January 21, 2021
WASHINGTON, D.C. — Today, U.S. Senator John Barrasso (R-WY) issued the following statement on the completion of an environmental review and release of a Record of Decision for the Wyoming Pipeline Corridor Initiative (WPCI). Completion of the environmental review will facilitate the development of a carbon dioxide pipeline network across Wyoming. This is a critical step to allow carbon capture facilities to be built in Wyoming. Barrasso has long supported measures to streamline environmental reviews and promotes the importance of climate innovation, particularly carbon capture technologies. The environmental review was completed by the Trump administration.
“The completion of this environmental review is an important step towards building carbon capture facilities in Wyoming,” said Barrasso. “This pipeline infrastructure will create good-paying jobs in the state and help make our energy development more sustainable. Carbon capture technologies will promote the long term use of Wyoming’s natural resources and keep America on the path to energy dominance, all while reducing greenhouse gas emissions.”
The WPCI aims to establish over 2,000 miles of pipeline corridors across Federal, State, and private land across Wyoming. The proposed pipeline network will transport carbon dioxide associated with carbon capture, utilization and storage (CCUS) and enhanced oil recovery (EOR). WPCI was first proposed in 2012 by then-Governor Matt Mead.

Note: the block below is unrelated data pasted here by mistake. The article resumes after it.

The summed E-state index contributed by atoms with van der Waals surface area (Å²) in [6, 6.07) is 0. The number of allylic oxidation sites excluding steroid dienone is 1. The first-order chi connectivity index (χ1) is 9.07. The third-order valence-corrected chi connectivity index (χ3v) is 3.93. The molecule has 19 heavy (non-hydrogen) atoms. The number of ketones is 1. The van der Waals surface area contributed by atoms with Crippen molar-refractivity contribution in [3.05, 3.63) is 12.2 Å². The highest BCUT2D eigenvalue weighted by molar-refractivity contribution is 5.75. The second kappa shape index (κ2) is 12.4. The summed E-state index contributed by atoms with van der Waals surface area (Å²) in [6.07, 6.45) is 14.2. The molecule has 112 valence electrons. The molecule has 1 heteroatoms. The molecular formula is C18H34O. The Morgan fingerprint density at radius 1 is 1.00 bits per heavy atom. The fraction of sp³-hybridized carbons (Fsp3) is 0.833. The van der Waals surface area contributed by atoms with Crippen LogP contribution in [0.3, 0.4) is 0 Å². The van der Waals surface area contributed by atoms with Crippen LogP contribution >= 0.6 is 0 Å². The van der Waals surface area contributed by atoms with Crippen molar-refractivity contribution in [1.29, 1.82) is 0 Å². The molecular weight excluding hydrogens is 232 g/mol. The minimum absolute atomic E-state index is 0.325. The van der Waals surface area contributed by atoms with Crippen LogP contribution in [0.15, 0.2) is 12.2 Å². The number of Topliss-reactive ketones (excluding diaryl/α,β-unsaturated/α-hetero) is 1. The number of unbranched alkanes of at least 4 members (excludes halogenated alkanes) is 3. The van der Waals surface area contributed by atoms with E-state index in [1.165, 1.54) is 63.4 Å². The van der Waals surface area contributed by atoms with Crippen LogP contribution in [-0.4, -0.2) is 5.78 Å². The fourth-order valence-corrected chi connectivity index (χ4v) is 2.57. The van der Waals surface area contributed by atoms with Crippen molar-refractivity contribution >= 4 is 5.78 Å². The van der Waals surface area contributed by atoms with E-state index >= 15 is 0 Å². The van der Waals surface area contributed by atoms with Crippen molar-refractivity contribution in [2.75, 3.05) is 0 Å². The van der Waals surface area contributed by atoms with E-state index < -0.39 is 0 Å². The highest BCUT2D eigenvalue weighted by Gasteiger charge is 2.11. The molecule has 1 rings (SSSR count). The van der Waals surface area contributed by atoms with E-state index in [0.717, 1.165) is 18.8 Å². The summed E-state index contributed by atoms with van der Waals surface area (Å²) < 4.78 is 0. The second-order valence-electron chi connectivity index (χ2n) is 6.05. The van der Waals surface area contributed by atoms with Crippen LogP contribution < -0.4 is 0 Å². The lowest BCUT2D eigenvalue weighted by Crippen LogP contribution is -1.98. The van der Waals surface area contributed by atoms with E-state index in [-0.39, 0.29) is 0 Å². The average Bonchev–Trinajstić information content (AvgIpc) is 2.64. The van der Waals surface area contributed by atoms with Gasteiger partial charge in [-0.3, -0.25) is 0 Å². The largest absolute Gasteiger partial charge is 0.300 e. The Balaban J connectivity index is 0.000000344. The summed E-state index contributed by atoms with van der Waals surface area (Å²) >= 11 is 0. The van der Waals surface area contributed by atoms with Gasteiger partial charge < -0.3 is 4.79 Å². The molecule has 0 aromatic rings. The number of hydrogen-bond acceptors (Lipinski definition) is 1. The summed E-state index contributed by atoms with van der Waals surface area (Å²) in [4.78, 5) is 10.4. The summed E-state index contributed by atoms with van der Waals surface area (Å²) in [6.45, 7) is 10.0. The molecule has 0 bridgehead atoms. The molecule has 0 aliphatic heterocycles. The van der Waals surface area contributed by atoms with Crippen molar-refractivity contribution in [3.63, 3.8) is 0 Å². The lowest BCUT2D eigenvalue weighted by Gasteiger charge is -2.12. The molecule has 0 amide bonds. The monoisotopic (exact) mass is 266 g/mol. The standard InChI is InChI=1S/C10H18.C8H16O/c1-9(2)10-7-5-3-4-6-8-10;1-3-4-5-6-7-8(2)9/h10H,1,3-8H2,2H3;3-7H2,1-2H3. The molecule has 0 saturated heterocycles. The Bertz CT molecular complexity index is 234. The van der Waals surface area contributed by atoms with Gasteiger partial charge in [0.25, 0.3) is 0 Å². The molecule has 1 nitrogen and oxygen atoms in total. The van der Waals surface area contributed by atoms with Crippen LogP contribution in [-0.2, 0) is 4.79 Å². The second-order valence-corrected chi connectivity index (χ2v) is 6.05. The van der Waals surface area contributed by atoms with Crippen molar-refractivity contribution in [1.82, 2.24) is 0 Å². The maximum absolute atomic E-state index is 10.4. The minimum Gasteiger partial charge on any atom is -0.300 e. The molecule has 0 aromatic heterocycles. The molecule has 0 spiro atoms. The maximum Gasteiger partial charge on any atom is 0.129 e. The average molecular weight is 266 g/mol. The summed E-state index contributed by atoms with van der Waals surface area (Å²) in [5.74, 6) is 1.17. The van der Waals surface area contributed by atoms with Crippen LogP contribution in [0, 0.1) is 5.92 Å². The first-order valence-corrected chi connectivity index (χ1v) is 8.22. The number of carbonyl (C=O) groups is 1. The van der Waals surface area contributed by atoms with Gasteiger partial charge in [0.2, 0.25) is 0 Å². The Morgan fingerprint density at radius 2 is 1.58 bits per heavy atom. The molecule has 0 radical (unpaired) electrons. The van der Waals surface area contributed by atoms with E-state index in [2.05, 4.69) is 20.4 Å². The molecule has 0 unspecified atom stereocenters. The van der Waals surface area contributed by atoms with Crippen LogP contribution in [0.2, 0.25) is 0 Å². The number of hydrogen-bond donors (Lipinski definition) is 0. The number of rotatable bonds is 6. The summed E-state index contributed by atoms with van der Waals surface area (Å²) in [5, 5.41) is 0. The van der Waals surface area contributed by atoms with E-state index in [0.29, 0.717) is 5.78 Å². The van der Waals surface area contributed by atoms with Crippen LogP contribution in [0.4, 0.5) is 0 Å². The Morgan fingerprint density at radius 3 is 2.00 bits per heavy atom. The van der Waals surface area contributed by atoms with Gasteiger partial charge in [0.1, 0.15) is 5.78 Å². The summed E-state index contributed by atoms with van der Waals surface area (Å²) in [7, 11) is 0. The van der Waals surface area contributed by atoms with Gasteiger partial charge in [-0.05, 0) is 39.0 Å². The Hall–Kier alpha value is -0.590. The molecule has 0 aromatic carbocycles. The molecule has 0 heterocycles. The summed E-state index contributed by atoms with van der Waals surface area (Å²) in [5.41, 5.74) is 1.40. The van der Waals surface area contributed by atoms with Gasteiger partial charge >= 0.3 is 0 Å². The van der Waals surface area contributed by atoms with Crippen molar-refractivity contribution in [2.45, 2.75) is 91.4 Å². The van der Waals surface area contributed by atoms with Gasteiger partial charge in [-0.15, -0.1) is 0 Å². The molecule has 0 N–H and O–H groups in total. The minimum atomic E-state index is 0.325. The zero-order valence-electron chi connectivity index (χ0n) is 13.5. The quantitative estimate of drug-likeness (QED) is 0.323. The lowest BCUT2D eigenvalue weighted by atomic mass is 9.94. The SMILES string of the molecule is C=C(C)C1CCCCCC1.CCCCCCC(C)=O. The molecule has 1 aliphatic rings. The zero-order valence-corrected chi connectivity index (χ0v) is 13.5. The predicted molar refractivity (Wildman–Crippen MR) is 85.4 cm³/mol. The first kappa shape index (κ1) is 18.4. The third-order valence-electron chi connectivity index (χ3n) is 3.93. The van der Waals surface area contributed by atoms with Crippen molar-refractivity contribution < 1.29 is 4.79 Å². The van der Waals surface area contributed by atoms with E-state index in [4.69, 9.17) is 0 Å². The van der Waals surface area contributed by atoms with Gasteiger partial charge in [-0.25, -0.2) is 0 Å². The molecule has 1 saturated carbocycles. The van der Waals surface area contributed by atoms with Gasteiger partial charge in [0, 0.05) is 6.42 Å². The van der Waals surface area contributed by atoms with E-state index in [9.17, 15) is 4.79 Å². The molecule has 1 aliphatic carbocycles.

On Sept. 13, 2017, the Senate Environment and Public Works Committee, which Barrasso chaired at the time, heard testimony from Matt Fry, policy advisor to Wyoming Governor Matt Mead. Fry was testifying before the committee at a hearing titled “Expanding and Accelerating the Deployment and Use of Carbon Capture, Utilization, and Sequestration (CCUS).” The hearing focused on ways to streamline the deployment and use of CCUS technologies.
On Dec. 28, 2020, President Trump signed Barrasso’s bipartisan legislation, the Utilizing Significant Emissions with Innovative Technologies (USE IT) Act into law. The USE IT Act supports carbon utilization and direct air capture research. This type of research is already taking place at research facilities like the Integrated Test Center outside of Gillette, Wyoming. The bill also supports federal, state, and non-governmental collaboration in the construction and development of carbon capture, utilization, and sequestration (CCUS) facilities and carbon dioxide (CO2) pipelines.